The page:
In total, Deutsche expects to hire up to 2,000 people across the bank between now and 2018.
In the first nine months of this year, Deutsche allocated an average of €107k in pay per head to each of the employees in its investment bank. This was done from €113k last year - a mere 3% reduction.
Between September 2014 and September 2015, Deutsche hired 2,500 people for non-front office jobs in the corporate and investment bank - an increase of 15%. Over the same period, front office jobs were cut by 4%.
Finally, it's worth noting that Deutsche's equities business didn't have a very healthy third quarter. As UBS analysts point out, it seriously under-performed the market. Revenues fell 19% year-on-year, while most other banks saw double digit increases. That doesn't augur well for Deutsche's plans to build its equity capital markets business.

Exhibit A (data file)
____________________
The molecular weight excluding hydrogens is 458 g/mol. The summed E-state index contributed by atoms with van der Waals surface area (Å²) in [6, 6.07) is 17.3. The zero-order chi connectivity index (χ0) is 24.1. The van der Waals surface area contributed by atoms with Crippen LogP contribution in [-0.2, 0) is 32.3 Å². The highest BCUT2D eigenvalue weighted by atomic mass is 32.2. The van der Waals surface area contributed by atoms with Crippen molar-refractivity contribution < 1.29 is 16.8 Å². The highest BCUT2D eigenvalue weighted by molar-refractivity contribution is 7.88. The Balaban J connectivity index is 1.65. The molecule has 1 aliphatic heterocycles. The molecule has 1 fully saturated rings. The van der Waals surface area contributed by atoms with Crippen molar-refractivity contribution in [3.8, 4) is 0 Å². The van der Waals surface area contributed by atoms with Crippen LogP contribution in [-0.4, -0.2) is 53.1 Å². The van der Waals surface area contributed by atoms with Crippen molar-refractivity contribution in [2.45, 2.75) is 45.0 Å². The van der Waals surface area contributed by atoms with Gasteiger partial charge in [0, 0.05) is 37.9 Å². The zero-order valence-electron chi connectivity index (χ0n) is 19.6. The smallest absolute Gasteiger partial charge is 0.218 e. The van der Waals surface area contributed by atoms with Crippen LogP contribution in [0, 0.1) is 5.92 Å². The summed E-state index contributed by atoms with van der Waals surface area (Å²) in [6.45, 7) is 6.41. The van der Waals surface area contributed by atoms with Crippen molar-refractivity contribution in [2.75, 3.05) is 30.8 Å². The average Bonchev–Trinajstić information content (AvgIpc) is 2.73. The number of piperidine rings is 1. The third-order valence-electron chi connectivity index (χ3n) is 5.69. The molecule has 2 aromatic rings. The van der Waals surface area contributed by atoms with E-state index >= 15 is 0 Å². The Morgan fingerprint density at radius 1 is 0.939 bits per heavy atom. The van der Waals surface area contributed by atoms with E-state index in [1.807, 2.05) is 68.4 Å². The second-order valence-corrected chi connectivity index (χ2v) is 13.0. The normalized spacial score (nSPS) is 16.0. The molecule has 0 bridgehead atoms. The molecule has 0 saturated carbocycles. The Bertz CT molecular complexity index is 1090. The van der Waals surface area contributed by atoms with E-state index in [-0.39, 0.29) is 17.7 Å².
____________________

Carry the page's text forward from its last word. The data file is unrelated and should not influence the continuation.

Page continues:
Bonuses will remain part of compensation at Deutsche Bank, said Cryan. But rather than paying big bonuses in one year, he said the best method of improving morale at the bank will be to increase its share price. - This way bankers with twenty years' service and a lot of Deutsche stock will have something to celebrate. It's unfortunate, therefore, that Deutsche's share price fell after the new strategy was announced today.